Wednesday, September 2, 2009


This blog is dedicated to My Gram, God love the woman. She's 94, and the highlight of her social life these days is me (and my kid) coming down to go out for lunch, where she hopes she will run into people she knows so she can prove that her grand (and great-grand) kids love her more. Seriously, you can almost see her going, "Neener, neener!" Of course, this gets harder every day--she's outlived just about everyone who would care.

But, back to the point, which is Work. In a completely undisguised attempt to guilt-trip me into coming down, Gram has taken to saying, "I know you're busy with (enter list of things she thinks we think are more important than she is), but maybe one day when you're not working, you can come down for lunch."

And my response? "Gram, I'm always working." She didn't believe me--I only go to an office outside my home three days a week. Plenty of time to come down for lunch! So, recently, I've been spelling it out a little more for her.

I have two and one half jobs. That's 2 1/2 for the word-challenged. Let's review:

1. Writer, Editor, and Phone Answer-er: Also known as the Day Job these days, I edit, re-write, graphically design and place art in supplemental educational workbooks for grades three through eight, three days a week. And when I'm there, I also answer the phone, take messages, etc. It's a family business, run by a father and his two sons, and they're a little, um, concerned with the business image, so I'll omit the company name here. Nice guys, though. The main (just about only) benefit I get from this job is The Lovely Mary, who is technically my managing boss, super good friend, Grammar Goddess, and all around Idea Sounding Board. Even if I become rich and famous (or at least rich), I will still have to go to work so that I can talk to The Lovely Mary. Plot development does not happen without her. Often, whole novels do not happen without her. No Man's Land, aka the bull riding book, was entirely her inspiration.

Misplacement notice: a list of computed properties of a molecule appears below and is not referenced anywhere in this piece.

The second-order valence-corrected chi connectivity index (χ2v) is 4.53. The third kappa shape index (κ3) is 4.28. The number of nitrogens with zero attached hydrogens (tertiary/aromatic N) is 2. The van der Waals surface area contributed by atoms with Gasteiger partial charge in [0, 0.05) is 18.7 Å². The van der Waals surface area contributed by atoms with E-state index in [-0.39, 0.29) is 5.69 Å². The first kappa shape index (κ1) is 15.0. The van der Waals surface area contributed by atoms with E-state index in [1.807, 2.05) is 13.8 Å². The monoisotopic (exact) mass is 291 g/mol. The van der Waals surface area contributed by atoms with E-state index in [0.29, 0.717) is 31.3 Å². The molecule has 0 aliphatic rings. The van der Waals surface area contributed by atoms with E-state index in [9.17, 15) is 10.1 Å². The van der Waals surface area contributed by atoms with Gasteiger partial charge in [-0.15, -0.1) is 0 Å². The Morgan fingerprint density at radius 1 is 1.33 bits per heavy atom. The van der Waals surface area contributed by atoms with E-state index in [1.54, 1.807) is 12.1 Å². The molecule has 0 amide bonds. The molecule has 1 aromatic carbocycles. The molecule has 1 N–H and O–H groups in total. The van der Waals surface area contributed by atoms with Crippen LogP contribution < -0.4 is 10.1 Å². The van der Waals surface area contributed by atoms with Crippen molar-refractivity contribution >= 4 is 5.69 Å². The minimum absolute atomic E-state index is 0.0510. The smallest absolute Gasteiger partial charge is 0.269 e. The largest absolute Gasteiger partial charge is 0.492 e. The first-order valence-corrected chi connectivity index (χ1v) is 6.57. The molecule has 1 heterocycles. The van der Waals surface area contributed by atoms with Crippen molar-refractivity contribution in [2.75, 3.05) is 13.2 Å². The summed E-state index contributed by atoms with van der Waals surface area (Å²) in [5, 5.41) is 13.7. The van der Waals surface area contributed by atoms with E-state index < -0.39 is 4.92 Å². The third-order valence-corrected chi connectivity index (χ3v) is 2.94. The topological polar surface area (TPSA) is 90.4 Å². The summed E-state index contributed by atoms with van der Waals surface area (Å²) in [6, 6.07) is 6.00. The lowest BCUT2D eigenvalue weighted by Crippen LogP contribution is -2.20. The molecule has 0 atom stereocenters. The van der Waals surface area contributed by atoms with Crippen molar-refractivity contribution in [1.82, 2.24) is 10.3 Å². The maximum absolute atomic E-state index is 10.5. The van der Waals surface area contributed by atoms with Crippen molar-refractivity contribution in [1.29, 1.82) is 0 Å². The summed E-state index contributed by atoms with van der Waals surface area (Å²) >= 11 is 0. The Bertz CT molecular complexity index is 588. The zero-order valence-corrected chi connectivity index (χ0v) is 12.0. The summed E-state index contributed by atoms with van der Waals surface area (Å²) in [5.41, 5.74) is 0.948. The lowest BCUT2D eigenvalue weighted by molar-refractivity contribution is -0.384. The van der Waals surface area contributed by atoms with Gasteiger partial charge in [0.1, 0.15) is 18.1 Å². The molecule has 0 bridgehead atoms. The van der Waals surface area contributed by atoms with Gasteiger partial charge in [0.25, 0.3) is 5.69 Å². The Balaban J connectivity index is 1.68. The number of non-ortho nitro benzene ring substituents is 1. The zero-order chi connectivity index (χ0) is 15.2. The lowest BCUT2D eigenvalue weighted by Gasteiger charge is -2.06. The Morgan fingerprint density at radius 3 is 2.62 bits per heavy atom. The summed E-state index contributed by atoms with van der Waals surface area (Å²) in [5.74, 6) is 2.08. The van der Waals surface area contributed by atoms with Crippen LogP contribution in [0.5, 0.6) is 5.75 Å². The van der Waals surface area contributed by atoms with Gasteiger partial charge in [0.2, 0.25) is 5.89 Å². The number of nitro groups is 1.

2. Instructor, English as a Second Language: Also known as the Night Job these days, I am into week four now of teaching ESL at our local community college. I won't lie, it's been a challenge. It's at night on Mondays and Wednesdays, after I've already put in seven hours at the Day Job. This was not a good idea. Next semester it will be on Tuesday/Thursday so that I can space out all my talking. Really. I only have so much talking in me in any given day. Ask my husband. Still, I like it, challenging students and all. I taught ESL for five years in Chicago when we lived there. It's nice to get back to it.

Those are the two careers I have. Editor and teacher. Both perfectly respectable jobs for a woman with two degrees in English and a four-year-old son.

But then there's the half. The Authorial part of being the Authorial Mom. Writing romance novels. New Western romance novels, to boot. As soon as I sell a book, I will upgrade that 'half' to a 'whole' career. Getting an agent moved it from 'hobby' to 'half' career. Major progress, in technically less than two years.